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SurveyMonkey Onboarding Email Series Breakdown (Action-Based)

SurveyMonkey patiently (and persistently) waited for me to take action.


Series Overview

First, a bit of background. When I sign up for free trials to analyze onboarding emails, I take a step back and let the series run its course. I have no way of knowing whether or not the series has emails that will trigger based on my actions within the app. So, to maintain a consistent baseline, I take no action.

I signed up for SurveyMonkey and…did nothing. The emails trickled in and I logged them below like I normally would. I noted the day each email sent on, the subject line, and what worked/didn’t work. However, time kept ticking away and I was basically getting identical emails over and over. Something wasn’t right, and I wondered if I had come across my first stubbornly action-based sequence.

So, I logged in and created a survey draft. And, as expected, different emails started showing up. Instead of telling me to start a survey, the emails started telling me to complete and send the draft I created.

Typically, this is where I would put a series timeline noting when each email was sent. And below, I would list out send day and time. However, SurveyMonkey had different plans. Instead, below you’ll see emails grouped by action, with no mention of when they were sent.

In place of a timeline, we have a graphic from SurveyMonkey’s site, shown below. As I progressed through the actions they wanted me to, a circle was checked off. I never checked off the “complete profile” or “share survey” tabs, but those aren’t critical to using the site. There were never any dedicated emails for these actions, either, since SurveyMonkey would much rather you focus on the steps that are guaranteed to move you closer to your desired outcome.


Desired Action: Design a Survey


Headlines Used:

  • Steph, get started with your first survey

  • Steph, start your first survey

  • Steph, the Best Decisions Start Here

  • Create surveys right from Google Drive

What to learn from the emails:

  • If your building block is seriously important, don’t let anything distract users from taking that action

  • The amount of “why” you need to add and the importance of a new user developing a habit depends on how often they’ll use your tool and how soon they need your resources

  • Subtle changes in CTA copy can change the emotion and urgency behind an action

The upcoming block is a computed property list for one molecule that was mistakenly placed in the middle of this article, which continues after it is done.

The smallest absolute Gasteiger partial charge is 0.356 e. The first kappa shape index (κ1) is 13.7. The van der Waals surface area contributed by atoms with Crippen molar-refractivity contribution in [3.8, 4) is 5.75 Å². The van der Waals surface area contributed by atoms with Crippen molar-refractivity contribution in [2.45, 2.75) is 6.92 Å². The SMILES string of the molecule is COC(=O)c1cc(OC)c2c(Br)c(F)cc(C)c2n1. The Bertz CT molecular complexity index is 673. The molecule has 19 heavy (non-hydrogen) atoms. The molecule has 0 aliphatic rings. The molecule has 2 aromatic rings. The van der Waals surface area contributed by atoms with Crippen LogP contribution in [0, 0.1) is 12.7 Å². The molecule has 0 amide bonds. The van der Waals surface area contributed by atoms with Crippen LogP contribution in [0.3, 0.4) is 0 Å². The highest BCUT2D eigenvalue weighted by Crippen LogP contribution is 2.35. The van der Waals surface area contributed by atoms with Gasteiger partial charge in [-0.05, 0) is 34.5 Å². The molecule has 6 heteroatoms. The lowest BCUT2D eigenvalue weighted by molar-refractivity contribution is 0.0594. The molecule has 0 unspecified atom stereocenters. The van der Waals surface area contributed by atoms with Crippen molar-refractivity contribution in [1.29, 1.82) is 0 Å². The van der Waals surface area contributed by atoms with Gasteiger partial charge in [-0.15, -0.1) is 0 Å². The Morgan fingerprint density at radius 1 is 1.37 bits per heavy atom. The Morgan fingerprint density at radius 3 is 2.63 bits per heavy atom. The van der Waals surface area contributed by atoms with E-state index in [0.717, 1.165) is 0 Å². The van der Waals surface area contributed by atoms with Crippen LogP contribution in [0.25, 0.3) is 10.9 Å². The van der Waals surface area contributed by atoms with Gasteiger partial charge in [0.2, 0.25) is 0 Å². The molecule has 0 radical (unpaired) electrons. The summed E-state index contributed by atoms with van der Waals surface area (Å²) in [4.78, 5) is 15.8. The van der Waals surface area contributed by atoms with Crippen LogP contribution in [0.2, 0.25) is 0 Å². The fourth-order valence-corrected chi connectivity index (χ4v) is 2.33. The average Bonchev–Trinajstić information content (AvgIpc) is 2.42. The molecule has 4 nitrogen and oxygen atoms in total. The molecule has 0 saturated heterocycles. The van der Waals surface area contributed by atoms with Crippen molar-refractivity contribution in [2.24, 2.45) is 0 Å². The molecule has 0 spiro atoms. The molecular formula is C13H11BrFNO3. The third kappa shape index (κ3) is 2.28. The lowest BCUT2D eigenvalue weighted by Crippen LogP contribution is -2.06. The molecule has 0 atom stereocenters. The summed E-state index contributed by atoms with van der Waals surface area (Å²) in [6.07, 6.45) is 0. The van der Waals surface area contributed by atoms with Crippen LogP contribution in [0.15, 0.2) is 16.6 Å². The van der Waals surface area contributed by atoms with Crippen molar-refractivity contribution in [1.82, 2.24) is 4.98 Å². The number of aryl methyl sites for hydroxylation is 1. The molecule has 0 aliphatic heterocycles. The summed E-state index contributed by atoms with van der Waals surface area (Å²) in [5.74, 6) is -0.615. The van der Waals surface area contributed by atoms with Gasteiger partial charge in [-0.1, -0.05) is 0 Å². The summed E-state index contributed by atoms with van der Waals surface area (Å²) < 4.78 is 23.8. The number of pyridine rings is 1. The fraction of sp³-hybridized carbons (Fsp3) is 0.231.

• Test new angles when introducing your building block and use features to bring barriers to action down

Desired Action: Send a Survey


Headlines Used:

  • Finish your survey fast — here’s how

  • Send out your survey today

What to learn from the emails:

  • Try a variety of features and use cases to support a single action, if possible

  • Everyone learns differently — try video, diagrams, text, etc to get your point across

Desired Action: Analyze Responses


Headlines Used:

  • Your first survey response!

  • Your newest survey responses

What to learn from the emails:

  • Onboarding emails don’t have to be limited to user actions — they can also include the action of people in their network! For example, if a new user signs in for a team-based product

  • Straightforward subject lines can be effective, too

  • If you have multiple CTA buttons, make the most important one stand out more

Series Review

My very first action-based series breakdown! Subject lines and copy and CTA buttons aside, here’s what worked about this series:

  • It had three critical customer actions. Sure, there are more features to take advantage of, but SurveyMonkey remained focused on three.

  • The actions pushed in the emails matched the timeline on their site. I haven’t ventured into the world of on-site onboarding (yet?), but I can at least say it’s nice to see that continuity. It also gives you an idea of what a simple desired customer action map is.

  • They were persistent. If you’re going to do an action-based series, you better have plenty of backup emails ready. SurveyMonkey sent me “create a survey” emails for nearly a month before I logged in. I’m obviously in a slightly different scenario than a typical (actual) user would be in, but it’s still possible someone could sit on your free service that long. A time-based series is more predictable than an action-based one.

What are your thoughts on this action-based sequence?

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